Many ADN- and diploma-educated nurses later enter bachelor’s programs to prepare for a broader scope of nursing practice. Often, they can find a staff nurse position and then take advantage of tuition reimbursement benefits to work toward a BSN by completing one of many RN-to-BSN programs.

Accelerated BSN programs also are available for individuals who have a bachelor’s or higher degree in another field and who are interested in moving into nursing. In 2002, more than 110 of these programs were available. Accelerated BSN programs last 12 to 18 months and provide the fastest route to a BSN for individuals who already hold a degree. Accelerated master’s degree programs in nursing also are available and take about 3 years to complete.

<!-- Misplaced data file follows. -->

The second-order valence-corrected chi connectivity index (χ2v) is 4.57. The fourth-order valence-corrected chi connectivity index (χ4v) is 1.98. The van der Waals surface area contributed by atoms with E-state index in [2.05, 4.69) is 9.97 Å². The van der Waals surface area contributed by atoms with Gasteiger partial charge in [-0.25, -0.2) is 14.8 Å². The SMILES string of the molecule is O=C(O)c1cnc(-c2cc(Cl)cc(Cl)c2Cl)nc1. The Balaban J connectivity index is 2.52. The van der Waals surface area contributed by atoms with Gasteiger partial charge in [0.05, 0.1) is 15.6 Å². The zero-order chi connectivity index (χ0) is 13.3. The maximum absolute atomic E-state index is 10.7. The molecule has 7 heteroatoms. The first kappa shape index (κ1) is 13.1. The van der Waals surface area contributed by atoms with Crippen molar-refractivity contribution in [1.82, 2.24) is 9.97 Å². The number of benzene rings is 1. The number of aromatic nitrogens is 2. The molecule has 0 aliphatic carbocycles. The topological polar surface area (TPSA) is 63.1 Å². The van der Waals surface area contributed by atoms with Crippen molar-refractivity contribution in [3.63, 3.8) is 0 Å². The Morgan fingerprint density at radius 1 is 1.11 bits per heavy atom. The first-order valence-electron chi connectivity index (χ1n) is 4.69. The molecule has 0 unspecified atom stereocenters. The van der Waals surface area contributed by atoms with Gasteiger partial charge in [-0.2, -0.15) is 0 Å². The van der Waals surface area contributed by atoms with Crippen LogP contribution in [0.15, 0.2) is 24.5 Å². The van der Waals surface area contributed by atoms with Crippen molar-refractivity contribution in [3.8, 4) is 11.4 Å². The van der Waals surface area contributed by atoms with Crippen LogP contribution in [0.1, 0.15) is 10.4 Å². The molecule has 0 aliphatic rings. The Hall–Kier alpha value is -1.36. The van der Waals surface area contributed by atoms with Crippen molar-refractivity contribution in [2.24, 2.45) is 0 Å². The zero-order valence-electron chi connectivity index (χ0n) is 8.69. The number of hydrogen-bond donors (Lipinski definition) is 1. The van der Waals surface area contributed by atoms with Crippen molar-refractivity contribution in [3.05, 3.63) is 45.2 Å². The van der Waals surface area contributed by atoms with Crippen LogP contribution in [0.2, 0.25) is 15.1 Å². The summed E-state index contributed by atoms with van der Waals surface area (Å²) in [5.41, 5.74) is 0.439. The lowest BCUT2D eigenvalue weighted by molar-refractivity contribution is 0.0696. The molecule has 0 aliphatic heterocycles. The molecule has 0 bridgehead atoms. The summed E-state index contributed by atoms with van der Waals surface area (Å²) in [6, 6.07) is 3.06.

Individuals considering nursing should carefully weigh the advantages and disadvantages of enrolling in a BSN program, because, if they do, their advancement opportunities usually are broader. In fact, some career paths are open only to nurses with bachelor’s or advanced degrees. A bachelor’s degree often is necessary for administrative positions and is a prerequisite for admission to graduate nursing programs in research, consulting, teaching, or a clinical specialization.

Nursing education includes classroom instruction and supervised clinical experience in hospitals and other healthcare facilities. Students take courses in anatomy, physiology, microbiology, chemistry, nutrition, psychology and other behavioral sciences, and nursing. Course work also includes the liberal arts.

Supervised clinical experience is provided in hospital departments such as pediatrics, psychiatry, maternity, and surgery. A growing number of programs include clinical experience in nursing care facilities, public health departments, home health agencies, and ambulatory clinics.

Nurses should be caring, sympathetic, responsible, and detail oriented. They must be able to direct or supervise others, correctly assess patients’ conditions, and determine when consultation is required. They need emotional stability to cope with human suffering, emergencies, and other stresses.